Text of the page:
Figure 1. The Traditional Airport Master Planning Process

In Australia, all leased federal airports (except for Tennant Creek and Mount Isa) are subject
to a planning framework in the Airports Act 1996 (the Airports Act) (Department of
Infrastructure and Regional Development, 2014). The following is an excerpt from the
Australian Government Department of Infrastructure and Regional Development website for
Airport Planning and Regulation that identifies the requirement for airport master plans in
As part of the planning framework, airports are required to prepare a Master Plan that
incorporates an Environment Strategy. The Master Plan is a 20 year strategic vision
for the airport site which is renewed every five years. The Master Plan includes future
land uses, types of permitted development, and noise and environmental impacts. The
Environment Strategy sets out the airport's strategy to manage environmental issues
within a 5 year period and beyond. It is the basis on which the Commonwealth
measures the environmental performance of airports and the document by which
airport tenants will determine their environmental responsibilities.
In developing their Master Plans airports must publish a Preliminary Draft Master
Plan and invite public comment. A copy of the Airport Development Consultation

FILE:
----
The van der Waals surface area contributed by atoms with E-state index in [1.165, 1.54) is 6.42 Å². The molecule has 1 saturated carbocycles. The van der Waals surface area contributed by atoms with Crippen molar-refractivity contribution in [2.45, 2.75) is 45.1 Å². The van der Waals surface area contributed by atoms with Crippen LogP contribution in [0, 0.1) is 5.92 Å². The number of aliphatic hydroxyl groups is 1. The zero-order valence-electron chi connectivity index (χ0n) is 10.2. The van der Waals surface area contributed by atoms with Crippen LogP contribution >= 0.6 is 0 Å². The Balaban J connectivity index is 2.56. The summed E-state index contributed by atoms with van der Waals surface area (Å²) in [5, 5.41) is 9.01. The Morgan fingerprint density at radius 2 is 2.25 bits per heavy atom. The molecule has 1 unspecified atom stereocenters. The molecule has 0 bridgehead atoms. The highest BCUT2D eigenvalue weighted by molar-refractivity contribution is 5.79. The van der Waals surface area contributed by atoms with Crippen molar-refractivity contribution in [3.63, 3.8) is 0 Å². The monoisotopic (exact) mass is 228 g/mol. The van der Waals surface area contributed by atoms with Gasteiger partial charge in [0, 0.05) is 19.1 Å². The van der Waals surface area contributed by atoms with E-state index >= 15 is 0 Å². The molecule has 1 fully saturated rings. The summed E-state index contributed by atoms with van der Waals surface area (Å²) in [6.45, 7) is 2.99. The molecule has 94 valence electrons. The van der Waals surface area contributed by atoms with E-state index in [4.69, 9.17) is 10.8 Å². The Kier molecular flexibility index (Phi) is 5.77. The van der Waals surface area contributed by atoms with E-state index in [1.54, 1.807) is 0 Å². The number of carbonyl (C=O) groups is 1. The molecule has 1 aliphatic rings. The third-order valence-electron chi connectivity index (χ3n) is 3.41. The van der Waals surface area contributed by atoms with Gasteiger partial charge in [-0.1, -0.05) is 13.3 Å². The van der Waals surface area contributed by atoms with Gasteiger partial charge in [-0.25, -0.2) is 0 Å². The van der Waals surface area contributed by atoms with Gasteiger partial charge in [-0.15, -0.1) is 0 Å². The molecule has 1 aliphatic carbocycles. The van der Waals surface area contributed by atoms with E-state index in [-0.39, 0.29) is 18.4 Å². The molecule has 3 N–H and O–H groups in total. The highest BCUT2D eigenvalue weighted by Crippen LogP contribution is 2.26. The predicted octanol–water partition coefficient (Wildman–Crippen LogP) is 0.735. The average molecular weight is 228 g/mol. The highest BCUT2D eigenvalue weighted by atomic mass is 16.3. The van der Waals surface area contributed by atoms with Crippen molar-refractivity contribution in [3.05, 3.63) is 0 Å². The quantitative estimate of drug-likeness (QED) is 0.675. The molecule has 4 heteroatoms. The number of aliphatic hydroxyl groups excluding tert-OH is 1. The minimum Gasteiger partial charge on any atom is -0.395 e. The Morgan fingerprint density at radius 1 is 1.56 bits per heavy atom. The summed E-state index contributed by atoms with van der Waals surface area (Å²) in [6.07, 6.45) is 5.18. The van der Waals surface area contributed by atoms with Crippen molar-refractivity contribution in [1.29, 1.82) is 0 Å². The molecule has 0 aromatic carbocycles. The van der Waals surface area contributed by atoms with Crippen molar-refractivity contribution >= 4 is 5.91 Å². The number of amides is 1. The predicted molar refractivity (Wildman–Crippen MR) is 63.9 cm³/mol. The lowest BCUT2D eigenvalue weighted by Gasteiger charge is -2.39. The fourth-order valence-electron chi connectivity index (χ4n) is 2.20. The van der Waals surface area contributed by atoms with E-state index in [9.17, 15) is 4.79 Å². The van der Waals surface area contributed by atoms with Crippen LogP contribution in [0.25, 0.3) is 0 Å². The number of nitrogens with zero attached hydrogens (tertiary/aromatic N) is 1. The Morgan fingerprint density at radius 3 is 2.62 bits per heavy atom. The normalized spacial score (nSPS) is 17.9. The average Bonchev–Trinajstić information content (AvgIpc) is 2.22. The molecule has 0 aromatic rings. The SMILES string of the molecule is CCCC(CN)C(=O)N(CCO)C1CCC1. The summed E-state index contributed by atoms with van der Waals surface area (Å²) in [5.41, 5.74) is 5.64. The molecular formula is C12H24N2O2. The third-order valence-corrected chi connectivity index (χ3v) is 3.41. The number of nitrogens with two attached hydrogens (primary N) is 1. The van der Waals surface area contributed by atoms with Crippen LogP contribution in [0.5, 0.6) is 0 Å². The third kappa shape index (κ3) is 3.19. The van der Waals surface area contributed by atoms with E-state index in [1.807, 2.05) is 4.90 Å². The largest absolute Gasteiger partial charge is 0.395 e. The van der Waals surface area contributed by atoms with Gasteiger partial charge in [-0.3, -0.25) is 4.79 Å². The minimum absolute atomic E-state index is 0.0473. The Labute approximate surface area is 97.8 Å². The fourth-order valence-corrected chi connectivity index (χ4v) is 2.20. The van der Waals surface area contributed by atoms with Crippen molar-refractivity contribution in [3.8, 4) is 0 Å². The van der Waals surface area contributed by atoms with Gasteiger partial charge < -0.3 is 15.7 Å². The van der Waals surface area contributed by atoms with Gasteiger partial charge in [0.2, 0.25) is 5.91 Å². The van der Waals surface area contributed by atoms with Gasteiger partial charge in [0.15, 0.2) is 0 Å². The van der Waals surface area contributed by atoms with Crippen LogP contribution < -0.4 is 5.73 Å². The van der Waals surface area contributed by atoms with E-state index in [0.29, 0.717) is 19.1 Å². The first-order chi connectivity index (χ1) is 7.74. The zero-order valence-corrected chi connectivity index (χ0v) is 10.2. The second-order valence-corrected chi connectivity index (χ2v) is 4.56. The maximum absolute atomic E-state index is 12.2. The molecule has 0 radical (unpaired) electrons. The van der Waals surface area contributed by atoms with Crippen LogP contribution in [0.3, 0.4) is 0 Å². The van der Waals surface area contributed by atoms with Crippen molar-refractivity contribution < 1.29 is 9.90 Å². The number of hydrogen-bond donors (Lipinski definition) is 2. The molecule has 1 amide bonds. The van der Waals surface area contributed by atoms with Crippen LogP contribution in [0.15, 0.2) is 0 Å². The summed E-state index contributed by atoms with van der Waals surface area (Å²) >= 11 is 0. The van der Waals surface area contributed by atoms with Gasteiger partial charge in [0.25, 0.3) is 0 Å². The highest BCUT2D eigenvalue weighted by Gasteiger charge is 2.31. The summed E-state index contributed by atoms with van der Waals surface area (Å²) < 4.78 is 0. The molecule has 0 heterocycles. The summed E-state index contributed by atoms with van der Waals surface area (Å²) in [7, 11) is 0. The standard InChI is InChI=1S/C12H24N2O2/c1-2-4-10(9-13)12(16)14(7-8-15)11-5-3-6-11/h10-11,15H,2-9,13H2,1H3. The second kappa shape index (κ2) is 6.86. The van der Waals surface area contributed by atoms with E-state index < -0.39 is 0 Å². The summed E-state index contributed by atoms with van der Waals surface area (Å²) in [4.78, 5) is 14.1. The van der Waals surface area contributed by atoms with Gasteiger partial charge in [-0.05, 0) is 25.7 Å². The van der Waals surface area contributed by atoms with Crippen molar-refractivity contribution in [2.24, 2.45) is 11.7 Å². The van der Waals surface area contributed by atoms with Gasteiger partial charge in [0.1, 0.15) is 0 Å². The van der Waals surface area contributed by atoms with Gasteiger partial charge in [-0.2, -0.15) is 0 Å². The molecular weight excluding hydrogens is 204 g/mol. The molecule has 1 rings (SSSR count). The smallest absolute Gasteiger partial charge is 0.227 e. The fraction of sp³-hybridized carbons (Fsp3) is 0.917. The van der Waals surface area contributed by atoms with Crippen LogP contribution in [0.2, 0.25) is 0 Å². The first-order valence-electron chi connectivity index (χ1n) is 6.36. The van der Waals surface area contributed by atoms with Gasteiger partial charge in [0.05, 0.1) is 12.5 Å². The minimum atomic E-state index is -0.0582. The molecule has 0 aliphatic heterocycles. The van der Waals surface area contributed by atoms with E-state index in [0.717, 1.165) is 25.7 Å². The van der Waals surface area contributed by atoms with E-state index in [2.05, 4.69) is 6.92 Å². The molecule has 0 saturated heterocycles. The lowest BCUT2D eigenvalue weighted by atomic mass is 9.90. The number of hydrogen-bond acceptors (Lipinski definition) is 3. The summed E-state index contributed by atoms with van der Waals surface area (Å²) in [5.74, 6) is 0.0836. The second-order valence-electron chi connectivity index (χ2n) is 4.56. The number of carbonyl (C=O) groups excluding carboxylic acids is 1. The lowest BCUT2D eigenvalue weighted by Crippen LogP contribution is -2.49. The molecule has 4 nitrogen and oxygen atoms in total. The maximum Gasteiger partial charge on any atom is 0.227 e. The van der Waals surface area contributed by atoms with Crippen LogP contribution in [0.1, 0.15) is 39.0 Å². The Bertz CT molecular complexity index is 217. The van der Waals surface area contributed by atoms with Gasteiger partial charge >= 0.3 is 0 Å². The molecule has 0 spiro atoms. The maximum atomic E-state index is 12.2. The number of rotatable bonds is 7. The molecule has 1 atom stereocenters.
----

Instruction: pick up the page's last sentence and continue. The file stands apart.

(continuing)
Guidelines [PDF: 378 KB] is available for download.

7581NSC Module 3: The Airport Master Plan An Overview

Following the public consultation, the airport must then submit a Draft Master Plan to
the Minister for Infrastructure and Regional Development, for a decision. The
Minister must either approve or refuse to approve the Draft Master Plan. If the
Minister neither approves nor refuses to approve the Draft Master Plan within 50
business days from receiving all the necessary documents and information, the
Minister is taken to have approved the Draft Master Plan.
In addition, all leased federal airports (except for Tennant Creek and Mount Isa
Airports) are required to develop a Major Development Plan for major airport
developments on the airport site. A draft version of the Major Development Plan must
undergo public consultation before being submitted to the Minister for Infrastructure
and Regional Development for a decision.
(Department of Infrastructure and Regional Development, 2014)
Requirements similar to the foregoing can be found in various countries. In the US, for
example, it is typical for airports to update their master plans every 5-7 years. It is also a
requirement that the Master Plan be updated whenever there is change in major planned
development or when there is a change in air traffic volume or mix that is deemed significant
to the airport. Updates to airport master plans or portions thereof are also often triggered by
funding programs or opportunities that were not previously identified.
In that regard the master plan is often viewed as reactive process, and therefore, as de
Neufville and Odoni (2013) point out, the traditional master plan is fundamentally flawed as
it relies too heavily on one forecast or one recommended scenario for development making it
inflexible and often out of date the moment it is published.
The contemporary process being adopted by airports provides a much more dynamic plan,